Five questions with… Paul Prescott, FIDE Advisors LLC

An accomplished CFO/COO with extensive startup and entrepreneurial experience, Paul specializes in business plan development and execution, strategic planning, accounting, and financial management. He has worked for three firms that were successfully sold: serving as Principal and CFO for SourceOne, Inc. an energy infrastructure and management firm; serving as the VP of Finance and Administration for CCBN.COM, an internet based investor relations website provider, and VP Controller for a mutual fund distribution startup company, Funds Distributor, Inc. Early in his career Paul worked for The Boston Company, a private investment bank now known as Mellon Bank Corporation, as a divisional controller in their Securities Lending Group.paul prescott

Paul served as a panelist for the Publicity Club’s recent Masters’ Institute event covering the Financial Challenges of Growing a Small Business. Designed for seasoned corporate communications professionals, the discussion focused on what business leaders need to know in order to stay ahead in today’s rapidly changing environment.

Following the panel, Paul took a few moments to provide some insight into small businesses.

What are the biggest challenges facing small- and mid-sized businesses today?

The biggest challenges are being able to grow consistently, retaining and finding the talent, continual changing environment, and companies not having a predefined strategy. From a financial perspective continually projecting cash flow and having reporting which allows you to run the business is key. Billable hours tracking against capacity and budgeted versus actual hours by client are key for the Public Relations business.  Also, having a consistent sales activity is very challenging for agencies to maintain.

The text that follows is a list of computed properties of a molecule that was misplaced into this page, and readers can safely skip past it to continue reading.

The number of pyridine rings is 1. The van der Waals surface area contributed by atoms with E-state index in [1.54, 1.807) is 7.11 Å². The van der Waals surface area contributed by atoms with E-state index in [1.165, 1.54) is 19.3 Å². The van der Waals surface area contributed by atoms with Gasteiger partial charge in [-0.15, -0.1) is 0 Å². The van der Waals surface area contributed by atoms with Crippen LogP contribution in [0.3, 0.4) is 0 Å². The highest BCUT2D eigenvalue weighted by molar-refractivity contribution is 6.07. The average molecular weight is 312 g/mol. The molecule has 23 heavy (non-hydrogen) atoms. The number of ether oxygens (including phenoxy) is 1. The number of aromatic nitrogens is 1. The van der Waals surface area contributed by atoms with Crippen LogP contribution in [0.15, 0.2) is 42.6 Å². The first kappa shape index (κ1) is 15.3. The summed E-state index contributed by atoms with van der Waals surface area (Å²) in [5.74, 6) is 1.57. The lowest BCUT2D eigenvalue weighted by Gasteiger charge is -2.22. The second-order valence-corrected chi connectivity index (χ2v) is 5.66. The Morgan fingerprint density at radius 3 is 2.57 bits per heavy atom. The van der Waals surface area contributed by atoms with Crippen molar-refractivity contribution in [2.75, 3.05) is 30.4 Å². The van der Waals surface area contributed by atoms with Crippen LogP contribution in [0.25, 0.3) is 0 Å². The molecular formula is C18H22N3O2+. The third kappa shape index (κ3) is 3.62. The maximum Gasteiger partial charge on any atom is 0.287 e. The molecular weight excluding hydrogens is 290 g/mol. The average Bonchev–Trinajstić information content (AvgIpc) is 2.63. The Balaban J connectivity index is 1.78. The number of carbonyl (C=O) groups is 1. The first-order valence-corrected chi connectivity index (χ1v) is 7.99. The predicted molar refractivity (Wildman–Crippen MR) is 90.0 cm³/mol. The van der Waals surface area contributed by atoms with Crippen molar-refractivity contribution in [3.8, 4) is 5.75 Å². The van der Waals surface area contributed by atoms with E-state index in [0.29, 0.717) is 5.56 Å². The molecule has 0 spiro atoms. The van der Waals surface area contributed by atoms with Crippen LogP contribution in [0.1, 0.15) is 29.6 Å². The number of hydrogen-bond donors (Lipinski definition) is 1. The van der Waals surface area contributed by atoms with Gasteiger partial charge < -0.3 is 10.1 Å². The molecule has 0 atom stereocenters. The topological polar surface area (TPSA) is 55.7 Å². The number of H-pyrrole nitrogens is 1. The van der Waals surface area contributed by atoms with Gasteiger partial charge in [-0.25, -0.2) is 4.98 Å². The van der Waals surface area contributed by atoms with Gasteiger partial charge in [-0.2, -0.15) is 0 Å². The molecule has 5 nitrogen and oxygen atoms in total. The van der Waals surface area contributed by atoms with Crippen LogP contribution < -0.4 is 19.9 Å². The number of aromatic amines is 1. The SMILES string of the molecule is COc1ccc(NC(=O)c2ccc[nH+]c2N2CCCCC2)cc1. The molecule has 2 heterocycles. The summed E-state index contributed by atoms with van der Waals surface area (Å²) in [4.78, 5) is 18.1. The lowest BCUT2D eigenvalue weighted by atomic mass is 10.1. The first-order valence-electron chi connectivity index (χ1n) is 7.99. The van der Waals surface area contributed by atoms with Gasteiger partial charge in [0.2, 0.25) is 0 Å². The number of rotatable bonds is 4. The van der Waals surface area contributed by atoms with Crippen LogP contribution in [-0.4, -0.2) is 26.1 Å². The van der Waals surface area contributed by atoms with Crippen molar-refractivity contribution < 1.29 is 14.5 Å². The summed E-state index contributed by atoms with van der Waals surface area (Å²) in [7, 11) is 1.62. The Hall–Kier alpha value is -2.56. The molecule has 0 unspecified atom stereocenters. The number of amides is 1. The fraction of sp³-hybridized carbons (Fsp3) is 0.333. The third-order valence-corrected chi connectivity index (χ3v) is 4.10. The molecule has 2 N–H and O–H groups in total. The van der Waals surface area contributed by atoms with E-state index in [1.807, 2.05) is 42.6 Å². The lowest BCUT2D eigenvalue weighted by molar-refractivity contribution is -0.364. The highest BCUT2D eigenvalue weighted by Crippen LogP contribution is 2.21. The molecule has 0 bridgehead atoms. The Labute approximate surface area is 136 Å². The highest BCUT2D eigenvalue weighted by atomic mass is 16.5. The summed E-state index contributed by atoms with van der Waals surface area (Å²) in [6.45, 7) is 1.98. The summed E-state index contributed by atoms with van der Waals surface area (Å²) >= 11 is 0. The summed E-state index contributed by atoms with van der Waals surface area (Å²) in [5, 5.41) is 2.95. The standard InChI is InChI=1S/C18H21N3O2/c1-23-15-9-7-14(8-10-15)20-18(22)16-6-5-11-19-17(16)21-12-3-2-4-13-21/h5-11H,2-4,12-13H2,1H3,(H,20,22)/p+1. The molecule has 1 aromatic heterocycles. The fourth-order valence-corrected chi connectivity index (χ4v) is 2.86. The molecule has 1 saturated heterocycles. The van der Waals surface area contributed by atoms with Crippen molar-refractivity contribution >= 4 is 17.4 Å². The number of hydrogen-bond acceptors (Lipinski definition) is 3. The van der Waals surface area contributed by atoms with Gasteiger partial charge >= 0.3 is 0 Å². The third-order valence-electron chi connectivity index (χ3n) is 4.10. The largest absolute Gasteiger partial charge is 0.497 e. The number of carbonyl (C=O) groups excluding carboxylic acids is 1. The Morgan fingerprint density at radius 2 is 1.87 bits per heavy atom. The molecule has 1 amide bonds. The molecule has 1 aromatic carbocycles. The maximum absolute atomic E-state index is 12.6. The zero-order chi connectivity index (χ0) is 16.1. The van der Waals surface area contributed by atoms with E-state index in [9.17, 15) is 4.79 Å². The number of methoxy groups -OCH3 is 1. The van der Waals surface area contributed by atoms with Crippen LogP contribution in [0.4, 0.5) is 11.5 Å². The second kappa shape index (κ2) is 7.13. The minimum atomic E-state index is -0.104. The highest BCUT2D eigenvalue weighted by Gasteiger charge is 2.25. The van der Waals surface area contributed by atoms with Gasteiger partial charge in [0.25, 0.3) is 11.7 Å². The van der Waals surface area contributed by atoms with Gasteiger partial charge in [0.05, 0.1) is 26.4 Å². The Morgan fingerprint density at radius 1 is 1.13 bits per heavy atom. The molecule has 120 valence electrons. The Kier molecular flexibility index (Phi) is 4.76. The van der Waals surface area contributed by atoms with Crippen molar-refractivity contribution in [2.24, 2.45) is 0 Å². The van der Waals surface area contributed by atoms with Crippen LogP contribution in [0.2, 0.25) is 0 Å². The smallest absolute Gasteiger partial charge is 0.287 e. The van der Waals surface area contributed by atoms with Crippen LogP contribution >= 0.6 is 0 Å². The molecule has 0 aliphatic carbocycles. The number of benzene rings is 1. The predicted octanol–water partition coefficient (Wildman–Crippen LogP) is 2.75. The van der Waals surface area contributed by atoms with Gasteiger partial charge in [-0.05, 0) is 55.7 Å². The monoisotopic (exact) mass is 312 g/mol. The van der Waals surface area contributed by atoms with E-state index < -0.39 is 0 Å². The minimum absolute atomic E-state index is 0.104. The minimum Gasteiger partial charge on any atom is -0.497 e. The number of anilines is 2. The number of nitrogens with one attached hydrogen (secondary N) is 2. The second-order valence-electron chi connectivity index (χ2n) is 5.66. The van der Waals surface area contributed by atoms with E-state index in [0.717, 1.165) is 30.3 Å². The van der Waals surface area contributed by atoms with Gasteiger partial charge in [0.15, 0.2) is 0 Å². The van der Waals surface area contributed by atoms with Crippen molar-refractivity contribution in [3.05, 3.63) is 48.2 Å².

How big a threat is complacency in running a business?

Complacency is always a threat as things change all of the time.  Having an annual strategic plan developed with leadership of your company is a good way to thwart complacency.  This should force you to look at the competitive environment to confirm where you intend to compete and grow.  This should also break down into quarterly goals and reviews to determine where you are compared to your plan and help you reprioritize.  The company should also perform an annual SWOT analysis reviewing the company’s Strengths, Weaknesses, Opportunities and Threats.  Lastly, always ask the question what should we not be doing during your review periods.

How should business owners balance mitigating and taking on risk, particularly when looking at growing your business?

I always try to have a five-year strategic plan that is well thought out and developed by leadership of the company to begin with.  That takes the risk out of making tactical moves because they were well thought out.  The other thing is to always have a plan B and C for every decision you make. If you run 3 scenarios best case, worse case and most likely you should encompass the range of possibilities.  You then should have a plan if the worse case scenario develops shift budget resources, layoffs etc so you know what you will do if growth does not happen.

What are some of the biggest mistakes that you see made today, in terms of running and/or growing a small business?

The biggest mistakes usually come from not having a strategic plan and values established for the business.  Your company’s values should guide you in all decision-making processes.  The value of having a five-year plan that is continually reviewed on a quarterly basis allows business owners to assess where they are against plan and have there been any changes to the landscape.  It amazes me that businesses do not know who their competitors are and how they are competing.  I also find companies that do not have a consistent sales effort run into issues.  The other issue is owners work in the business and do not take time to work on the business.  Lastly, I find that a lot of companies are underadvised.  Opportunities should be explored to have “board of advisors” to see how your peers address similar business issues.  The panel mentioned that a national association might be more forth coming because they do not compete locally.

What do agencies need to understand about cash flow and the important role it plays?

Agencies need to understand cash flow and manage it especially the collection side of it. Companies should also continuously have a cash flow projection so they know where they are and what they have to do to make it through the cash squeeze cycles.  A lot of companies will get a line of credit to help with cash crunch times.